I have to remind myself why people say Rome wasn’t built in a day. It’s not possible to do everything at once, as much as I want it all to be done … yesterday. I need some balance. Some new perspective. Some fresh ideas.
So I went to the movies with my husband. And some of the character’s lines crystallized and organized the patterns of what I’d been hearing from several different people. Yes, it’s true that there’s nothing new under the sun, but this powerful film brought a fresh take to a story for the ages.
And it’s really the story of all of our lives. Why are we here? What are we doing? And what do we have to say?
So here’s what I have to say about pushing beyond the fear of doing or saying the wrong thing in social media as you build a career or a company.
Keep your heart in the right place. It’s hard to do something bad or wrong if you truly have good intentions. If you’re coming at social media from the perspective of generosity – sharing what you know and what you believe with the goal of improving people’s lives in some way – you’re on the right track.
If you jump into social media with a spirit of reciprocity, engaging with others in a positive way, you’re not likely to make a misstep. And if for some reason you do, you can listen to feedback and continue a respectful dialogue.
Consider how people might perceive what you have to say. Could it inadvertently cause pain? Could it be misread? Heather Rim, a chief communications and marketing officer, said it well in a recent profile: “Be sure the content of a post can stand alone without being misinterpreted.”
If you have second thoughts after you share something – if you view it in new ways that others might see it – you can always edit it. I’ve done that on occasion with some of my blog posts. After the fact, I realized something I said could possibly be misconstrued. That’s easily changed and updated.
Experiment and try new things. Social media algorithms and functionality are changing all the time. So are we as human beings and as works in progress. Sometimes the social media content we think is our best doesn’t resonate with people the way we hoped. Other times, content we think is just okay becomes among our most popular. The important things are what can be learned from it and what can be done differently the next time.
To experiment freely and effectively, sometimes you have to silence your inner critic. A former colleague Val Vargas shared a brilliant strategy for this in a speech she gave to an employee resource group earlier this year. She said to give your critical inner voice a name, ideally an unflattering one. And tell her to be quiet.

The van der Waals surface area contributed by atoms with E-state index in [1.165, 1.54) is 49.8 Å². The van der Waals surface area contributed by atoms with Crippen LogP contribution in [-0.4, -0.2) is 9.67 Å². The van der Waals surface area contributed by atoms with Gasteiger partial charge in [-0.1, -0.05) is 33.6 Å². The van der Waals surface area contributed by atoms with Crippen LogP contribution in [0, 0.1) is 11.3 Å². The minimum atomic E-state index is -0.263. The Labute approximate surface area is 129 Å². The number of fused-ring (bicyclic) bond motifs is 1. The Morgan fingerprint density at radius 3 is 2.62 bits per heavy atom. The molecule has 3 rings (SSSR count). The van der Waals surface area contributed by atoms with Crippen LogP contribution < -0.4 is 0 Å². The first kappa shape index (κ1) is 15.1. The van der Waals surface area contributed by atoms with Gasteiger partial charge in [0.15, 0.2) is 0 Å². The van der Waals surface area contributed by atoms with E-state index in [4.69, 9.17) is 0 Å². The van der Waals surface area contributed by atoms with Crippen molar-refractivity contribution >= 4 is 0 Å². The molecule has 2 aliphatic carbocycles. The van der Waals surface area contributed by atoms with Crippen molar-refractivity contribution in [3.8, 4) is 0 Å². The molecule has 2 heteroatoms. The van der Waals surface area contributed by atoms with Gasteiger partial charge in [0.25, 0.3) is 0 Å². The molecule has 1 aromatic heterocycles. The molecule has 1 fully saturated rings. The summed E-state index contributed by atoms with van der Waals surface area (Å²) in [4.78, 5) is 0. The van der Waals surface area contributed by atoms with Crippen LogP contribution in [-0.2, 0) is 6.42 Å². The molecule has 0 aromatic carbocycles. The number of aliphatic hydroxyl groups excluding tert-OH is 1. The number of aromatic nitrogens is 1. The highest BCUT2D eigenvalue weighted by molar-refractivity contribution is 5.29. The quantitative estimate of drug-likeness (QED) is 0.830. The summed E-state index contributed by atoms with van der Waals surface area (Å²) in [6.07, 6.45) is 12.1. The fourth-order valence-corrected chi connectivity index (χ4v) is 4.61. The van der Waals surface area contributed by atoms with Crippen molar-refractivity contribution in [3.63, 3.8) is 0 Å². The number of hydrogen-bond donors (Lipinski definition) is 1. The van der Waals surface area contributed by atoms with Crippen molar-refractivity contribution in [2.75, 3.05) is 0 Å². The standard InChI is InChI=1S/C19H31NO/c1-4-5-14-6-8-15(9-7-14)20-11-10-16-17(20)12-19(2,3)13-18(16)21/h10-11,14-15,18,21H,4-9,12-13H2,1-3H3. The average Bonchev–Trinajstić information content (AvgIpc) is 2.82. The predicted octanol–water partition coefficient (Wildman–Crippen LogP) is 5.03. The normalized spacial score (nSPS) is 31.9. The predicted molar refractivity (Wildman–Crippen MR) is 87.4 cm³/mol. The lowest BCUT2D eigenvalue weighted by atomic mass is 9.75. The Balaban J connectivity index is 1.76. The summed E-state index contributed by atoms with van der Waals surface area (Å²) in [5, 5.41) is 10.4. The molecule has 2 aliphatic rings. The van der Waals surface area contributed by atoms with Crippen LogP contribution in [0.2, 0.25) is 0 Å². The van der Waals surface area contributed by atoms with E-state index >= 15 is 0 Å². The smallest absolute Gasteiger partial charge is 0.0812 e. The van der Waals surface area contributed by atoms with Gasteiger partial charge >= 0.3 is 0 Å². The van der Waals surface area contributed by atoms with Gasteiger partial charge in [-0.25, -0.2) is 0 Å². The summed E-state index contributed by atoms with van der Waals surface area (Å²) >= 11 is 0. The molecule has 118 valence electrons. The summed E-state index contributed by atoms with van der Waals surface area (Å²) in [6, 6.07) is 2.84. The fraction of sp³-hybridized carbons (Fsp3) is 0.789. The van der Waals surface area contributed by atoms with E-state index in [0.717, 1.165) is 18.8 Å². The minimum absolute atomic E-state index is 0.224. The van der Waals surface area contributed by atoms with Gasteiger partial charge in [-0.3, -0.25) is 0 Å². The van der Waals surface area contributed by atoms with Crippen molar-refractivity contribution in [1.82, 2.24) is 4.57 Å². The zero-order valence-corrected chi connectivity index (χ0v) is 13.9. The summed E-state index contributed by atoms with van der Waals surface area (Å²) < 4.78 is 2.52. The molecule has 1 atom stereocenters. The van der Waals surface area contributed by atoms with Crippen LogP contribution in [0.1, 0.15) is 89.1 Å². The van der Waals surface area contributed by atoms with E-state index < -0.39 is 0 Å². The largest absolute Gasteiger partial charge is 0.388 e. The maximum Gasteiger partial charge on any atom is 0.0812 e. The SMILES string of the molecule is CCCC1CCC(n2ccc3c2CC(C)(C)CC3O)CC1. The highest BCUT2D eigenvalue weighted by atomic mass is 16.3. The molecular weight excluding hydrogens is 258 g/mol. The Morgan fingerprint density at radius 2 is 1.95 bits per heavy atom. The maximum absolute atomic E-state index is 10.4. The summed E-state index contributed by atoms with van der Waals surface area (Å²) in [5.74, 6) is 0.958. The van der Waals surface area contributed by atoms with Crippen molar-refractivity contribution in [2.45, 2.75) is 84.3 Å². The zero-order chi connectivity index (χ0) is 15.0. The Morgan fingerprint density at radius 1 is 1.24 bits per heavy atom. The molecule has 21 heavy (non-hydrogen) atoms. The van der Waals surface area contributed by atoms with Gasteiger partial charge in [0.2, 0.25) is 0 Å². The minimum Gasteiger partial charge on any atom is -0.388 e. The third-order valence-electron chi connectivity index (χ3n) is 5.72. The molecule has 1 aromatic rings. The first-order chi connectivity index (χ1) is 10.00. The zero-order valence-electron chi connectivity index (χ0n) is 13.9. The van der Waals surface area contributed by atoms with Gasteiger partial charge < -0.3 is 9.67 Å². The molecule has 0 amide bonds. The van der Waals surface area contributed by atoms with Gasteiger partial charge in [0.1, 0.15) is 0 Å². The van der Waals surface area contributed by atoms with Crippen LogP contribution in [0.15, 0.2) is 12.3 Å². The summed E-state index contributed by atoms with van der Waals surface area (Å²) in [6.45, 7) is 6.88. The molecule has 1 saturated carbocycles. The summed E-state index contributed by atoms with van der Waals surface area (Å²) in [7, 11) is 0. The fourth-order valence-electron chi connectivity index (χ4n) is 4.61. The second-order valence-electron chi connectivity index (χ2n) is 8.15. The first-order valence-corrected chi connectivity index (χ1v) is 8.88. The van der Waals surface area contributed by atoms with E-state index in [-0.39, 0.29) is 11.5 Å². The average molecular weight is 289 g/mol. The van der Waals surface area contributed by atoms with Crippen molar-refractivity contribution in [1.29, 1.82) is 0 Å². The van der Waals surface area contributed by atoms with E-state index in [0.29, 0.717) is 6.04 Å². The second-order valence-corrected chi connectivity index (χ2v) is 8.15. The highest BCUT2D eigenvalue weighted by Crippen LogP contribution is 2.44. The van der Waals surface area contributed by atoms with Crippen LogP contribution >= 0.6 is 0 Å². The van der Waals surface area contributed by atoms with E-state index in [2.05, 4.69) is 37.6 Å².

Going back to the opening words by the character Jackson Maine, they reminded me of one of my great bosses over the years. I had the privilege of working with Joe Bosch, a consummate chief human resources officer, for five incredible years. His coaching advice to me was often to be more deliberate about sharing my point of view.
That’s why I enjoy blogging so much. More easily than in a face-to-face meeting, I can shape and fine tune my point of view before I share it with people. Real-time feedback comes in the form of comments and conversations. And I can continue to edit and evolve as life does and I do.
Heather Rim builds great teams to do amazing things.
But we might never know it if she wasn’t such a pro in sharing her professional journey in social media.
Heather is chief marketing and communications officer at AECOM, a global infrastructure firm based in Los Angeles. The $18.2-billion company has appeared on Fortune’s list of Most Admired Companies for the last four years.
Heather’s path began to cross with mine a few years ago through professional associations like the Forum-Group for senior-level communicators.
And we’re both proud alums of the master’s program in communications management at the USC Annenberg School for Communication and Journalism.
Heather is a natural for my series of profiles on how professionals are using social media to build and boost their careers.
We talked recently at AECOM’s Century City headquarters, with views of the many projects the firm helped create.
Here’s what she shared …
How do you think about personal branding in social media?
Your brand is one. You have one reputation to build and protect. When you’re on social, you can’t compartmentalize. While I’m a fan of using a mix of platforms to tell your story, it’s important to remember that it all ladders up to the brand that is you.
I also think that for communicators and marketers, your personal brand trumps your resume. We’re expected to maximize social to build brands for our employers and clients, and it’s important that we demonstrate our ability to do that by how we show up online.
What’s your personal brand?
I lead teams to disrupt the status-quo and build transformational brands.
At my core, I’m a builder. Every job throughout my career has involved reimagining what’s possible, and building a powerhouse team to make that happen.